For the Record
Terrell Owens
Terrell Owens' signing with the Bills is splitting the pundits.
James P. McCoy/AP

The Buffalo Bills upped the ante in the AFC East with their decision to sign Terrell Owens, writes Steve Wyche of

The move is splitting pundits across the country. Ann Killion of the San Jose Mercury News thinks Buffalo quarterback Trent Edwards is about to get the lesson of a lifetime, following in the footsteps on Jeff Garcia, Donovan McNabb and Tony Romo. But Buffalo News columnist Jerry Sullivan -- completely aware of T.O.'s warning tag -- loves the move and gives the Bills credit for trying something bold and daring.

Allen Wilson of the Buffalo News says the presence of Owens transcends the playing field -- and projects T.O.'s impact on the Buffalo offense, the team's media exposure, its marketing strategy and, of course, the local party scene. senior writer Peter King seems to capture the prevailing national sentiment in this morning's MMQB, deeming the signing a calcuated risk worth taking -- in the short term, anyway.

I have to say that, even though I view Owens as the biggest divisive force in the NFL today, and even though he drops far more balls than a top player should (12 per years, on average, over the past three years), I understand why the Bills did what they did. It's been 10 years since their last playoff playoff appearance. They're the Washington Generals to the Patriots. And Owens will be on his best behavior in 2009, determined to prove wrong all of us who make a living out of criticizing him (oh, it's sooooo hard to do that), and determined to get one more big-money deal out of the Bills or some other team.

"From our standpoint,'' Brandon said, "everything we do is a risk. I was criticized for the Marcus Stroud trade last year, but it turned out to be a pretty good deal for us. Some people have been asleep for the past 10 years. We haven't made the playoffs. We owe it to our fans, and I owe it to the owner, to try to improve our team to finally get back into the playoffs. We needed another playmaker on offense, and we think this opportunity gives us the chance to be more explosive than we are right now. You roll the dice in this business sometimes. We think it's an acceptable risk.''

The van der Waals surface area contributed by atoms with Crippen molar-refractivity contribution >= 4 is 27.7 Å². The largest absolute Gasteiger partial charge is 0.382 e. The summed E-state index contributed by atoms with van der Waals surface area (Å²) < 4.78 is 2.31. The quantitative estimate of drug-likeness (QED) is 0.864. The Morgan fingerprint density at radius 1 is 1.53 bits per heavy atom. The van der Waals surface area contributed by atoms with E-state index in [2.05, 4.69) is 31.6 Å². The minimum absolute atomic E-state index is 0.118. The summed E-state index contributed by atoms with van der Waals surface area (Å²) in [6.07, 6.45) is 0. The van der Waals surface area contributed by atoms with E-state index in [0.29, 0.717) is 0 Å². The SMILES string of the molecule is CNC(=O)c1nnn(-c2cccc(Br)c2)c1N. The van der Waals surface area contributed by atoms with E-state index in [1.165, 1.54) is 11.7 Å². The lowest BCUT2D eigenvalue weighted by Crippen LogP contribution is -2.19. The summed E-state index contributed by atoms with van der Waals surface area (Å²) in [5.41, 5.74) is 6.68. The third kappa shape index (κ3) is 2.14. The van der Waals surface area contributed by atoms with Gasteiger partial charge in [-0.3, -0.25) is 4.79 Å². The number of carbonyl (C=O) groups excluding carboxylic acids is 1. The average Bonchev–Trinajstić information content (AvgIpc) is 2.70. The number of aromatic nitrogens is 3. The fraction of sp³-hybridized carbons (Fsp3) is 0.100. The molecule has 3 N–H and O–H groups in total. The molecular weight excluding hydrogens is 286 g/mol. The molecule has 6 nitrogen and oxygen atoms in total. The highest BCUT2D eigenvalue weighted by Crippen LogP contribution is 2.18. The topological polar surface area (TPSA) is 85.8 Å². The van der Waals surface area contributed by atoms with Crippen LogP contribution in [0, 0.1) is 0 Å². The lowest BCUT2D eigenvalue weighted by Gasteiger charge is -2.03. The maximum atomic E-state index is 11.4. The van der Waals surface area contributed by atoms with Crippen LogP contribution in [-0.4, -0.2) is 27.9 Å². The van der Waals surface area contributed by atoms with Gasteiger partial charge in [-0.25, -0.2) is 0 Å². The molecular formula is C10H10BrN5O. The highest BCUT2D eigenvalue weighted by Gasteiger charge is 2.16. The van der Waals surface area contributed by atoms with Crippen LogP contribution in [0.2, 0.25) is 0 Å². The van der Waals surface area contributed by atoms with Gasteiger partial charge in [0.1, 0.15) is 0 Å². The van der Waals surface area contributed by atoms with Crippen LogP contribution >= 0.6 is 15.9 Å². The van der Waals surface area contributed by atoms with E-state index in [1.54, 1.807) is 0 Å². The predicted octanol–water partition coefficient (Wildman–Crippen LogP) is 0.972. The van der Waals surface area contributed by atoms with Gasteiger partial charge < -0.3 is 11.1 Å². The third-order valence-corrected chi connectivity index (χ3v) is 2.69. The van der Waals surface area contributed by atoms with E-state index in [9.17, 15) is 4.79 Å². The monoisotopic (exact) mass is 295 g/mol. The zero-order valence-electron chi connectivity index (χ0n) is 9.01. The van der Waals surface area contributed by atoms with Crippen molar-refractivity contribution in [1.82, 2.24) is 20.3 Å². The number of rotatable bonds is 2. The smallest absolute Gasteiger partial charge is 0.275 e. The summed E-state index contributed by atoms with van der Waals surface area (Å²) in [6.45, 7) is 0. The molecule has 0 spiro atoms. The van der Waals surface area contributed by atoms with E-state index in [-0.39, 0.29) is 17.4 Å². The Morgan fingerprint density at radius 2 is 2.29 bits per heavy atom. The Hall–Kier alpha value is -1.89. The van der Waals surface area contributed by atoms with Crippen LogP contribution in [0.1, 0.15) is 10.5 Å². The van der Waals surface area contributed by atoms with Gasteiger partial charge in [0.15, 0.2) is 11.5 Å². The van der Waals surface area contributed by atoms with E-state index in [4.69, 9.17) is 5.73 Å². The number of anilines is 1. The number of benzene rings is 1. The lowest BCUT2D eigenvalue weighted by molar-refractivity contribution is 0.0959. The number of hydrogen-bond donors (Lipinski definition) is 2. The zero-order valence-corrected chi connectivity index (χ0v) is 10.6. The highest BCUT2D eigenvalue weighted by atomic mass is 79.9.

We'll see. Owens and Lee Evans (last three seasons: 200 catches, 16.0 yards-per-catch) could be a formidable duo, but Edwards is going to find out early that he'll need to throw the ball to Owens more than Evans. Everyone will say Edwards just needs to hit the open guy, but I don't buy it; it hasn't been that way for Owens since 2000, when Rice was on the other side of the field, and it's not going to happen even though Evans is a borderline star receiver. Can Edwards cope with Owens' demands? Jeff Garcia, Donovan McNabb and Tony Romo could -- for a while -- but eventually it overwhelmed the quarterback, the play-callers and the locker rooms.

One year is smart. More than that, history tells us, is stupid.

What do you think about Buffalo's decision to sign T.O.? Do you think the Bills can contend with the Patriots, Dolphins and Jets for a division title?

Peter King: The Bills know they're taking a risk by bringing in T.O. []
Jerry Sullivan: Bills grab attention with T.O. signing [Buffalo News]
Owens' impact on Bills is beyond the field [The Buffalo News]
Ann Killion: T.O. won't give Bills any peace [San Jose Mercury News]
Shakeup in starched-up AFC East highlights early stages of offseason []


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